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    Why does hydrogen iodide have a low melting point??
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    Compared to what?
    Titanium!? Carbon Dioxide!?

    I'm just going to spurt out some chemistry at you and hope it works.

    Not relevant to your question:
    Iodine has a-lot of electrons compared to the other Halogens above it, therefore it shall have stronger Van der waal forces due to the higher Mr.

    Relevant to your question:
    However, Iodine also has more shielding than the Halogens above it, therefore the Electrostatic force of attraction between the nucleus and electrons will be weaker due to the shielding, thus giving Hydrogen Iodide a low melting point.
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    (Original post by Bulletzone)
    Compared to what?
    Titanium!? Carbon Dioxide!?

    I'm just going to spurt out some chemistry at you and hope it works.

    Not relevant to your question:
    Iodine has a-lot of electrons compared to the other Halogens above it, therefore it shall have stronger Van der waal forces due to the higher Mr.

    Relevant to your question:
    However, Iodine also has more shielding than the Halogens above it, therefore the Electrostatic force of attraction between the nucleus and electrons will be weaker due to the shielding, thus giving Hydrogen Iodide a low melting point.
    Thank you )) and it doesnt say anything about comparing it to another compound.
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    (Original post by a_m15)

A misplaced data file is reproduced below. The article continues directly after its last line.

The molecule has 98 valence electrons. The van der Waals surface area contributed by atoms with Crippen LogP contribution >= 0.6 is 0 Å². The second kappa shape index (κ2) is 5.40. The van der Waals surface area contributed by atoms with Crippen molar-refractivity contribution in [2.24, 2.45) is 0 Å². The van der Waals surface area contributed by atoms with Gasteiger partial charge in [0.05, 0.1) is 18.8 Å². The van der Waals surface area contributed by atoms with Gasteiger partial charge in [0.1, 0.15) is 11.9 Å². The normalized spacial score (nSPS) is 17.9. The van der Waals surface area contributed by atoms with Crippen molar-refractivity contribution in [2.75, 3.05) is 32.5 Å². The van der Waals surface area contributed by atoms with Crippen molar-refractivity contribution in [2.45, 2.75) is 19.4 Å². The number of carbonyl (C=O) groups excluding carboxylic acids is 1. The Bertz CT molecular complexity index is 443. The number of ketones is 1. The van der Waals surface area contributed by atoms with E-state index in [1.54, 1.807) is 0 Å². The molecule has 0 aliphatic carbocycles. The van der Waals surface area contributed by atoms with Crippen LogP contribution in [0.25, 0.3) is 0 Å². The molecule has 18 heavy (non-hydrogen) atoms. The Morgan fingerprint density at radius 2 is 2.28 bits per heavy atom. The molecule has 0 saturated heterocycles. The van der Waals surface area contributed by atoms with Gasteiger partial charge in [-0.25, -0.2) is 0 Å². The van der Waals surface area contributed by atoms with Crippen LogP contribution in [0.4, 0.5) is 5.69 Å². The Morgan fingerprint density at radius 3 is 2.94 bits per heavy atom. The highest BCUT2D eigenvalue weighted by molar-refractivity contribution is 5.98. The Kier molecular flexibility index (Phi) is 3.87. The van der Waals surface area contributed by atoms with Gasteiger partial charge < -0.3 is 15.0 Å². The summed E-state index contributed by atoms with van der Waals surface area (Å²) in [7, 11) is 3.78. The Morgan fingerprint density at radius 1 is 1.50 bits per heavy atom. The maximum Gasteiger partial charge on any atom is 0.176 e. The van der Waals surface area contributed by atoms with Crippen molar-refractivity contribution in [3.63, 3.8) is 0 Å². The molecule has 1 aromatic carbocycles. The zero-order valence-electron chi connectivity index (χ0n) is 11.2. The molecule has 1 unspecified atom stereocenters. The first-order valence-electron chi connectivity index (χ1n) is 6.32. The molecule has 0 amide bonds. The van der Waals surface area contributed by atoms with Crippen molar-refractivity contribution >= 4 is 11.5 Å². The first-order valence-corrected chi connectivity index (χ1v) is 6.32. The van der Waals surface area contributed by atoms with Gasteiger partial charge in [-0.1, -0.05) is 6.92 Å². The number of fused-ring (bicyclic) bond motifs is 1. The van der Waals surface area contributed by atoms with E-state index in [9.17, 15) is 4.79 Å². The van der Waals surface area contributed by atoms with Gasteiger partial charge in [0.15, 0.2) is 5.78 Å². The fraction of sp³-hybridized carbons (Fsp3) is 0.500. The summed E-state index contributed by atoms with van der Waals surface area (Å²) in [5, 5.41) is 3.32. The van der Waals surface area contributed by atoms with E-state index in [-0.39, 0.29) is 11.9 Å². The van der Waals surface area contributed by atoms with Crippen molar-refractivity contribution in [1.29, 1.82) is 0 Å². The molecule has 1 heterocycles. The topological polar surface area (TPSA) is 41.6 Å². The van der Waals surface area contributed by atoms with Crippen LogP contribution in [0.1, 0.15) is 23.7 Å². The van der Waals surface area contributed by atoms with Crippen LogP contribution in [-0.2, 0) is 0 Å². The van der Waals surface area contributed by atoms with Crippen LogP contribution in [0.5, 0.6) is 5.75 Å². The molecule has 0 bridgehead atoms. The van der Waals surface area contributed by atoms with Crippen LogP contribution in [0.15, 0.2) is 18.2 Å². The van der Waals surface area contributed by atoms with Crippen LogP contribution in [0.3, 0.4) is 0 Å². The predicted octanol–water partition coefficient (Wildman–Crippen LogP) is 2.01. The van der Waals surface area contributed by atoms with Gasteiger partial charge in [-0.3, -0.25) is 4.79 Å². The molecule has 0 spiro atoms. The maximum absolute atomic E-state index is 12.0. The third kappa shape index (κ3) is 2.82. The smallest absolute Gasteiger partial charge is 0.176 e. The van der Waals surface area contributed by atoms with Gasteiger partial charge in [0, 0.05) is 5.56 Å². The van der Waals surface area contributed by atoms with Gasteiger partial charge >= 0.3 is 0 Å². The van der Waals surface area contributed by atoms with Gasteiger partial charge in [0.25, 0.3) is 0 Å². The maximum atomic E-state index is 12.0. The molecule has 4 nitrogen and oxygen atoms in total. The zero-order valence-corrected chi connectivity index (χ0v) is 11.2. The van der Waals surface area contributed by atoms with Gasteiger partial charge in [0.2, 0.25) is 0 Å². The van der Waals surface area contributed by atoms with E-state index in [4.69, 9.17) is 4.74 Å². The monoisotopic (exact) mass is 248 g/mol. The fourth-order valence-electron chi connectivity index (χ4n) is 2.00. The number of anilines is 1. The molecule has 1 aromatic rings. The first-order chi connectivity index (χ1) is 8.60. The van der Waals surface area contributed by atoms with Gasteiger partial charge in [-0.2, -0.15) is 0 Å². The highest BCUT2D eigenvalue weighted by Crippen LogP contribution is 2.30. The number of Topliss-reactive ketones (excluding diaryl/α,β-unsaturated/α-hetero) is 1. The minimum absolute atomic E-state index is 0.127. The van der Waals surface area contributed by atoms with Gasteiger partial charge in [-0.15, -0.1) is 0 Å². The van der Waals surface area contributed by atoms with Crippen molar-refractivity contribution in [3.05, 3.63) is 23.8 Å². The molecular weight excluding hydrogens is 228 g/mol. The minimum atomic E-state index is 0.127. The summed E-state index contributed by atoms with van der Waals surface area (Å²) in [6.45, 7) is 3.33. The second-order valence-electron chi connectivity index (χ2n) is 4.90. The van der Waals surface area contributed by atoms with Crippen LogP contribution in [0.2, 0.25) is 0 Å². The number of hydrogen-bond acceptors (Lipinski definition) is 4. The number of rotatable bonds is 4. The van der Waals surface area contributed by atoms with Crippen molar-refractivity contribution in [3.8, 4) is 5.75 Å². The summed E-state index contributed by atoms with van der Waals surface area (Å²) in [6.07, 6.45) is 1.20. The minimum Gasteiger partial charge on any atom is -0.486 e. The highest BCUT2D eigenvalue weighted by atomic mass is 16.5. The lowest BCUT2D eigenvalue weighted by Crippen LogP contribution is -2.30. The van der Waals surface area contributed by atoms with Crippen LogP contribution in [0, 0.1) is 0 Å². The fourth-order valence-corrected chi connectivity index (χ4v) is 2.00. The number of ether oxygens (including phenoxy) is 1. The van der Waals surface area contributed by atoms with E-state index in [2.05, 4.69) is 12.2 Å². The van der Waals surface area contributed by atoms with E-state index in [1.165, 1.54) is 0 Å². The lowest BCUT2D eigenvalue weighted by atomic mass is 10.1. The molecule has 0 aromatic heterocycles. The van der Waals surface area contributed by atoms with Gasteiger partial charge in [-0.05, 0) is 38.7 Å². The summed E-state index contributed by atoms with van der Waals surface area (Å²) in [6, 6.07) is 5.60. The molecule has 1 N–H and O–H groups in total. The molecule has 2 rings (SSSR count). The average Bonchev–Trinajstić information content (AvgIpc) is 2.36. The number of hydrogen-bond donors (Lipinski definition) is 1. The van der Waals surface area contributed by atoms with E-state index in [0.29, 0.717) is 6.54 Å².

Thank you )) and it doesnt say anything about comparing it to another compound.
    Forgot to add, due to that weakened force of attraction between the nucleus and the electrons, the Covalent bond is weaker?

    No problem.
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    (Original post by Bulletzone)
    the Electrostatic force of attraction between the nucleus and electrons will be weaker
    This doesn't affect melting point.

    HI has a low MP as it has a simple molecular lattice with weak IMF.

    The difference in electronegativities is only fairly small, so the permanent dipole dipole attraction is quite small and since it has quite a few e-, the instantaneous dipole induced dipole attraction is of a similar size to the pdd. Together, they make the IMF reasonably large, but still lower than molecules with H-bonding.
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    (Original post by Pigster)
    This doesn't affect melting point.

    HI has a low MP as it has a simple molecular lattice with weak IMF.

    The difference in electronegativities is only fairly small, so the permanent dipole dipole attraction is quite small and since it has quite a few e-, the instantaneous dipole induced dipole attraction is of a similar size to the pdd. Together, they make the IMF reasonably large, but still lower than molecules with H-bonding.
    Thank you!
 
 
 
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